All told, a visit to Doiran is a great experience. The area hides many well preserved trenches, dugout and concrete bunkers. The one proviso is don't go too close to the border which runs through the battlefield. This hampers visits to much of the former British area. On the FYROM side of the border there are armed foot patrols and on the Greek side you can expect to be quickly checked out by one of the many border police patrols that seem to comb the area in jeeps.

If anyone wants any additional info just let me know.

ALAN WAKEFIELD

Chairman

Salonika Campaign Society

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Alan,

I can certainly see why The Salonika Society newsletter has its name. I was bitten to hell on the first tour we did down there. In all my travels they have to be the itchiest mossie bites I've ever had :o . Have you taken many people up the Grand Courronne? I would also be interested to see if there is much to see ascending the Petit Courronne?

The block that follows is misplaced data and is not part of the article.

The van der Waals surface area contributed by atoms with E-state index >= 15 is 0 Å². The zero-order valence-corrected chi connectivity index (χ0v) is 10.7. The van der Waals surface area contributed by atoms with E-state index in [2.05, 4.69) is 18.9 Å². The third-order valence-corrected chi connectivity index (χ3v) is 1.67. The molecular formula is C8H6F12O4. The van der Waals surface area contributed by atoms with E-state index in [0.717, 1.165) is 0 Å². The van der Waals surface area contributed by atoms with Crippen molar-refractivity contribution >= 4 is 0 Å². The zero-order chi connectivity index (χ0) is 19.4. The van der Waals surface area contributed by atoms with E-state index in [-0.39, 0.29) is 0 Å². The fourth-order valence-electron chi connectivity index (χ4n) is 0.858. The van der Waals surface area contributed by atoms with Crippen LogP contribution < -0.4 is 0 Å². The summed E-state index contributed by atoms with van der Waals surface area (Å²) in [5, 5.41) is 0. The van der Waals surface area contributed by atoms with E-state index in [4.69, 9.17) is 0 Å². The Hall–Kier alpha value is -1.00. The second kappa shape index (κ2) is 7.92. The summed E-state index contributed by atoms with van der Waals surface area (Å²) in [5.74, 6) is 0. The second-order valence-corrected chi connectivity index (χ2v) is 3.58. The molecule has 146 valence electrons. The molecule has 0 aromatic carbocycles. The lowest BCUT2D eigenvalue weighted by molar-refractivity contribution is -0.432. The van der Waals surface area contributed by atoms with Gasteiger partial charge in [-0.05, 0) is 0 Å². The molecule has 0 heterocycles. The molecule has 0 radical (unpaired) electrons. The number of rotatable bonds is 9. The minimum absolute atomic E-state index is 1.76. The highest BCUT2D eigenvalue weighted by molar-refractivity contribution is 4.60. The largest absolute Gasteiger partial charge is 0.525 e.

Iain

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Thanks Alan, the trip I plan is your society trip. There are a couple of things I have been unable to learn from the Rudges, cost of flight from UK to Thessaloniki and which London airport you will use. But trip is a year from now and suspect they do not know. I have enough frequent flyer miles for a trip to Europe and wanted to get ticket to Athens but to simplify things may get one to London instead and fly with group. Are you going next year? I do have a UK pal who is going also.